June 07, 2004

Kucinich & Dean Delegates Speak

Before the primaries, there was a lot of discussion about whether or not supporters of Dean and Kucinich would be willing to support anyone else in the general election. Yesterday, supporters of the two candidates who'd been committed enough to work through the caucus process and become delegates to the national convention spoke out.

Washington State elected 49 delegates through the Congressional District caucuses, and groups that meet threshold got a share of the 17 at-large delegates. There were 15 Dean delegates from the CD caucuses, and they elected 6 at-large delegates. There weren't even supposed to be any Kucinich delegates based on the original precinct caucus results. Through great tenacity, they came in with 6 from the CD caucuses, and were allotted one at-large spot.

Kucinich delegate Jessica Beckett said that "Kerry as a candidate very much needs the votes of the progressive left. Kucinich represents a large, unrepresented voting bloc. If his voice is included in the party, their vote will come with it." She said that she intended to go to the convention to unite people, but also that she understood if some people felt they couldn't compromise.

If the other Kucinich delegates felt they couldn't compromise, it didn't show. When the national delegates left the room to vote on the alternate, they pulled their chairs into a circle to discuss coordinating a voter registration campaign at local events. When one of their number came in with a bag of extra Kerry pens, nearly everybody reached in for what might have been their first piece of Kerry paraphernalia.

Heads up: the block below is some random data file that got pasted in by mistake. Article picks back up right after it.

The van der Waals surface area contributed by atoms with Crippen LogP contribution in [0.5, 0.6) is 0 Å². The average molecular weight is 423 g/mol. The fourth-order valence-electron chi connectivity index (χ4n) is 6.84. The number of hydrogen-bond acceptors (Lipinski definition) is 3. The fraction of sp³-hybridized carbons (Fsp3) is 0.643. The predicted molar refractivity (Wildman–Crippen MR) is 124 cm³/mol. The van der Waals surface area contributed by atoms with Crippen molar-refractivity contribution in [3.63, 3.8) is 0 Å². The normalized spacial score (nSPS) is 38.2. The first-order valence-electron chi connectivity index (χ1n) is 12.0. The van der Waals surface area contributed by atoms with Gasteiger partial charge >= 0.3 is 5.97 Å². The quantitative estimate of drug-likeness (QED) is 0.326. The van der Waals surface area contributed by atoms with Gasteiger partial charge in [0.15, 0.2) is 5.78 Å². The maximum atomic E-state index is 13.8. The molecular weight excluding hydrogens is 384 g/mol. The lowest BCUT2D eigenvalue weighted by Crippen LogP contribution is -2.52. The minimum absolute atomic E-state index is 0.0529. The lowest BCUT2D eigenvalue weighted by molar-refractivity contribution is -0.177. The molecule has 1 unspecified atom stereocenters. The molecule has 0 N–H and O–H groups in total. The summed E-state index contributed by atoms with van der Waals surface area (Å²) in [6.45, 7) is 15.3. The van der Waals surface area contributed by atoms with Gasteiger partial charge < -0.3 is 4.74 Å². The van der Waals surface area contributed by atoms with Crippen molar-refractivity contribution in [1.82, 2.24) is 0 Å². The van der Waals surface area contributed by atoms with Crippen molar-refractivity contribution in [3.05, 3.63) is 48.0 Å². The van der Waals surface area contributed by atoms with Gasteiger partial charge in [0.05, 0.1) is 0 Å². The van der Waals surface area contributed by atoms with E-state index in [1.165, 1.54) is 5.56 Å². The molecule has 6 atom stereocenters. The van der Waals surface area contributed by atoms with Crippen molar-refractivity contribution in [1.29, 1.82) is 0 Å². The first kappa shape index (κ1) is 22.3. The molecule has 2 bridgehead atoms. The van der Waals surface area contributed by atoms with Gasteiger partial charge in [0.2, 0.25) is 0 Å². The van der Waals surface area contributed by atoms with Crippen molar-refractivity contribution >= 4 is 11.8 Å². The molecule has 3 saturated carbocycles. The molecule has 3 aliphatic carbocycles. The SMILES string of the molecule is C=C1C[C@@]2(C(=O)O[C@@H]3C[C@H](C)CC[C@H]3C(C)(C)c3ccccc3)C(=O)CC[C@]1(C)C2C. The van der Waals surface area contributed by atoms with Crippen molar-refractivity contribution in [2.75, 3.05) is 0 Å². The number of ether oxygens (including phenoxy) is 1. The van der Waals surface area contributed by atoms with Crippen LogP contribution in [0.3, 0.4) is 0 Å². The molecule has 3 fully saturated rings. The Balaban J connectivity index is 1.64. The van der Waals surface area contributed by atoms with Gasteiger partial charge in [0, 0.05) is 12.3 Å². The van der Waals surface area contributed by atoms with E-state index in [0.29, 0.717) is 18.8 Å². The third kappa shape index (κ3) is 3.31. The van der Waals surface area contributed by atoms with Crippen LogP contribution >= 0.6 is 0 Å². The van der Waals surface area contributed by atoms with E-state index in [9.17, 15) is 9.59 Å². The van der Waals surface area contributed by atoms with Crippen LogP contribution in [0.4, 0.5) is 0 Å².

Like Beckett, Ricardo Polintan also saw his participation as a Dean delegate as a way to engage more people by moving the party and its candidate closer to Dean's positions. Saying, "I think the other thing we can bring to the Kerry campaign is all the new people that got energized, so that hopefully Kerry wins." He was talking about people like fellow Dean delegate Leni Skarin. Skarin said that she was supporting Kerry because Dean had asked her to, but also that "I'm getting more involved and active all the time because of the Dean campaign."

The common mood among the delegates in both camps was probably summed up by Dean delegate, Janis Traven. She said that she'd "made a pledge at my Congressional District [caucus] that if they had a hard time voting for anybody but Dean, I'd come over and hold their nose for them" while they filled out their absentee ballot. Adding, "I'm not going to let people sit this one out." Though Traven felt that the Kerry campaign was too top-down, and wasn't embracing the Dean supporters as much as she would like, it wasn't an option not to support him.

Dr. Jim Mullins, another Kucinich delegate, wanted Kerry to stand up more one issues important to him such as peace, education, and fair trade. He said he was amazed that the candidate would still hold Walmart stock, but thought that keeping these issues on the table would draw people in who might no vote, or would vote for Nader. In Kerry's favor, Mullins said there would be no "comparable Dick Cheney, Richard Perle, Bandar Bush, [etc.] in a Kerry administration. This is the fight of our lives." Professor Mullins looked forward to discussing these issues at the national convention, saying that "Democracy begins at home.